The services side of the United States economy employs approximately nine out of every 10 Americans, and so the Institute for Supply Management’s monthly reading of its non-manufacturing index is a closely examined metric for analysts and investors assessing the country’s economic health. Services companies in industries like healthcare, retail, and entertainment have been responsible for leading the economic recovery over much of the past year as manufacturing faltered.
Ahead of Wednesday’s report, economists polled by MarketWatch had expected the index to show that the non-manufacturing sector continued to expand at a strong pace, albeit slightly below the 12-month high of 56.0 percent recorded in February. The actually results came in slightly below predictions for 55.8, but the non-manufacturing index reading of 54.4 still showed expansion. On ISM’s index any reading below 50 signals contraction in the services sector, while any reading above that level indicates growth. However, service industries did expand at their slowest pace in seven months.
While economic activity in the non-manufacturing sector grew for the 39th consecutive month, the report followed a negative reading of ISM’s factory index. On Monday, the institute announced that growth in the manufacturing sector — which accounts for 12 percent of the economy — fell from a reading of 54.2 in February to 51.3 because new orders increased at a sluggish rate last month…
This drop signals that it may be difficult for the economy to accelerate this quarter, as businesses are assessing the impact of the across-the-board federal government spending cuts that went into effect at the beginning of March. However, at the same time, job growth and lower borrowing costs could strengthen sales at automobile dealers and retailers like Macy’s (NYSE:M), according to Bloomberg.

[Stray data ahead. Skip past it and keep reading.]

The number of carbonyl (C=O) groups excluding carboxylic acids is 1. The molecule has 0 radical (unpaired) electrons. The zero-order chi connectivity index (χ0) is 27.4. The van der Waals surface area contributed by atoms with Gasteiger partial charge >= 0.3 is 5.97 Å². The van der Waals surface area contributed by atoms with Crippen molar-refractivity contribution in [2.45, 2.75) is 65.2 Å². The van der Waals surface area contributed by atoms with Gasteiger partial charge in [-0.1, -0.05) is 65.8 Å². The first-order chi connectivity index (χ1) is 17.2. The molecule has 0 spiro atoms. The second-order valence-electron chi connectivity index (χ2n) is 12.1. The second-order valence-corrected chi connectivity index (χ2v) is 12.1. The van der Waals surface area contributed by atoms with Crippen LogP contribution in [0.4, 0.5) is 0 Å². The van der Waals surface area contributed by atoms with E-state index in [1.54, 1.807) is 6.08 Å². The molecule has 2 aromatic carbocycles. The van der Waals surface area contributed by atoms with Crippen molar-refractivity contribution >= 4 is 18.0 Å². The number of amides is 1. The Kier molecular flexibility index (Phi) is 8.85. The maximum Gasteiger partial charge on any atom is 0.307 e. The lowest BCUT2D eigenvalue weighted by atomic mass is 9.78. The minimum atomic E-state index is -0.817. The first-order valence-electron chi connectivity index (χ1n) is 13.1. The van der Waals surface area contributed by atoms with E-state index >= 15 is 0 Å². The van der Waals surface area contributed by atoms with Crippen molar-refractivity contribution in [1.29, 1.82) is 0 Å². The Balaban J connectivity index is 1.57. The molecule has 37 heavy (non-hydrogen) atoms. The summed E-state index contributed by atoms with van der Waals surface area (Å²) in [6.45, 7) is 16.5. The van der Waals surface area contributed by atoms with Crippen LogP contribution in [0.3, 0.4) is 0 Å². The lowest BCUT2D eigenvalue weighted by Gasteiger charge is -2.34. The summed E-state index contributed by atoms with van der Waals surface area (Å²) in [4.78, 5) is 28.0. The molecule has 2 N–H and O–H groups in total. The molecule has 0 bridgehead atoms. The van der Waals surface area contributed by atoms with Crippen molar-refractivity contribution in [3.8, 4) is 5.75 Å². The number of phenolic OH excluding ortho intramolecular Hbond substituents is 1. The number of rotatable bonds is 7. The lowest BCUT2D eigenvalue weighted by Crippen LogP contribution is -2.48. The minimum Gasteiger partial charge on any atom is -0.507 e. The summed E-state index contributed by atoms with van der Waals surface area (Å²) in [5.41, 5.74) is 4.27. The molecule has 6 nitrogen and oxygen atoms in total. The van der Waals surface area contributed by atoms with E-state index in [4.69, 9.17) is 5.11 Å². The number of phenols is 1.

“It is a temporary pause after running at a pretty heady clip,” Societe Generale economist Brian Jones, told the publication, regarding the slow growth in the non-manufacturing sector. “Consumer spending is going to be fine. The economy will pick back up in the second half,” of the year, he added. Despite fears that the end of the payroll tax holiday in January would hurt consumer spending, progress in the labor market has soften the blow of the 2 percent increase, and consumer spending — which makes up approximately 70 percent of the economy — rose the most in five months in February.
March’s lower-than-expected growth in the service sector was prompted by a cooling in new orders and employment; those indices dropped from 58.2 to 54.6 and from 57.2 to 53.3, respectively. In addition, the institute’s gauge of business activity decreased from 56.9 to 56.5 while the index of prices paid eased from 61.7 to 55.9.